But it’s still ‘female-focused’ … for now
Harvard wants to protect “inclusivity” by banning men and women from hanging out with their own sex off-campus.
The penalty if they refuse to comply is official discrimination: The Ivy League school won’t let them serve in campus leadership and athletic captaincies, and it won’t endorse them for elite fellowships like the Rhodes.
Under this month-old official blacklist policy, the first sorority has caved.
The Harvard Crimson reports that Kappa Kappa Gamma has ditched its national organization and formed a “new gender-neutral social club called the Fleur-de-Lis,” the official jewel of the national organization.
Club President Tiana Menon explicitly credited the administration’s threats from nearly two years ago with convincing the women to open their ranks to men with a new organization, but she phrased it as a victim of Stockholm Syndrome:
“The May 2016 policy presented the opportunity for our group to critically think and converse about our place on Harvard’s campus and collectively determine our path forward,” Menon wrote in the email.
Menon wrote that College administrators had played a significant role in pushing the group to adopt gender-neutral membership practices.
“The formation of The Fleur is the culmination of numerous discussions spanning the last two or so years within Harvard’s Chapter of Kappa Kappa Gamma and with the administration,” she wrote. “[Administrators] have helped shape the path we as a group have chosen to pursue.”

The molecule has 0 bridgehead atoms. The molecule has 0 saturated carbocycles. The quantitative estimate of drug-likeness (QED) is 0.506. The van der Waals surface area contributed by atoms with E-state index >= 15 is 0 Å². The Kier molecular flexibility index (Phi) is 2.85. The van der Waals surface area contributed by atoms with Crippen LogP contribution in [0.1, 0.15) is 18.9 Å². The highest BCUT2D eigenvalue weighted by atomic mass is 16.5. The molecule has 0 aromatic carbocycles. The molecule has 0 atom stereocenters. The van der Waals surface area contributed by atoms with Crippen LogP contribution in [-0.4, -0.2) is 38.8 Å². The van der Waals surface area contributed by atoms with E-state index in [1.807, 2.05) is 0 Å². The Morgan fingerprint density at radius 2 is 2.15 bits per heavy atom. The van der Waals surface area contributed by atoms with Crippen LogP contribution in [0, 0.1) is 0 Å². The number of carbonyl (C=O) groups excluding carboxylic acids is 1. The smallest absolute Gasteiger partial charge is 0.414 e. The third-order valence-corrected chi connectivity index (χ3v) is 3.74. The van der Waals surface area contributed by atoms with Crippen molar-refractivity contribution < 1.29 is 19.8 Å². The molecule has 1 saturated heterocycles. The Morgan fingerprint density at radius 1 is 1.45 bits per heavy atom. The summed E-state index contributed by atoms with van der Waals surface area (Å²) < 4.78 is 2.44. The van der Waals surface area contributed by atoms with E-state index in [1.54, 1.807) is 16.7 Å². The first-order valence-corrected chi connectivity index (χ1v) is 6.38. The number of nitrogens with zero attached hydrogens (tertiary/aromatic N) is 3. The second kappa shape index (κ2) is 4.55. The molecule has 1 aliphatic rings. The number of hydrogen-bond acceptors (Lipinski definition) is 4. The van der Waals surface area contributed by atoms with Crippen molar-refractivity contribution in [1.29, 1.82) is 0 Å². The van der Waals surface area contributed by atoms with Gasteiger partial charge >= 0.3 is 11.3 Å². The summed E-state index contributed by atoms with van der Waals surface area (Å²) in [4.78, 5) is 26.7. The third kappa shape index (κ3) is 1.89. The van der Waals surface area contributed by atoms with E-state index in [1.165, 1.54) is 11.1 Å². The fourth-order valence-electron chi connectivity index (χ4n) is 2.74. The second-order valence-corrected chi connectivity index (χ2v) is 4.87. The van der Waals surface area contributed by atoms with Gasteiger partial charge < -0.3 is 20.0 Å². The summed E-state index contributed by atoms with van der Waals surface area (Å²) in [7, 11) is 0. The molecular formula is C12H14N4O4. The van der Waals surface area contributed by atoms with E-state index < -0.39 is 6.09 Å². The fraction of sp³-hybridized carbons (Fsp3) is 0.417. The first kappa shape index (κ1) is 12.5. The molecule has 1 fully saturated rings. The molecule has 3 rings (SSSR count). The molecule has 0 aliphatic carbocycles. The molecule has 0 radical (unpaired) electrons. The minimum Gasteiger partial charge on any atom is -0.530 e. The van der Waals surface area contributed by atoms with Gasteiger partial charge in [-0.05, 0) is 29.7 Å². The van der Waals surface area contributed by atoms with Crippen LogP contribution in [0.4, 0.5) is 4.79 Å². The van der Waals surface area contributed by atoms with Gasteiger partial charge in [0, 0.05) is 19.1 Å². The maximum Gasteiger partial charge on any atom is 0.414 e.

These are the carefully constructed words of a hostage, and like all good hostage-takers, Dean of the College Rakesh Khurana (below) framed this gun-to-the-head response as “positive change” that resulted from students leaders’ efforts to foster “respect and inclusion.”
In other words: Sisterhood is a bigoted value.
The new club isn’t embracing masculinity, however. It advertises itself as “empowering female-identifying persons” and “committed to being a female-focused group open to first-year students,” even though it won’t discriminate “on the basis of gender.”
Seeking to pacify outraged sororities and all-women final clubs – none of which are formally recognized by Harvard – Khurana suggested last year that the women’s groups be given a five-year “bridge” period in which they can “operate with gender focused missions” after the coed-only policy takes effect.
The Crimson says the traditionally female clubs will “likely” get that five-year window, while the male clubs are forced to immediately go coed or face official discrimination.
Kappa Kappa Gamma is more enlightened than its fellow sororities that flipped the bird at the administration by explicitly refusing to go coed: Alpha Phi, Delta Gamma and Kappa Alpha Theta, which said they’ll do the traditional all-female recruitment this spring, consequences be damned.
IMAGE: Tero Vesalainen/Shutterstock, Christopher Michel/Flickr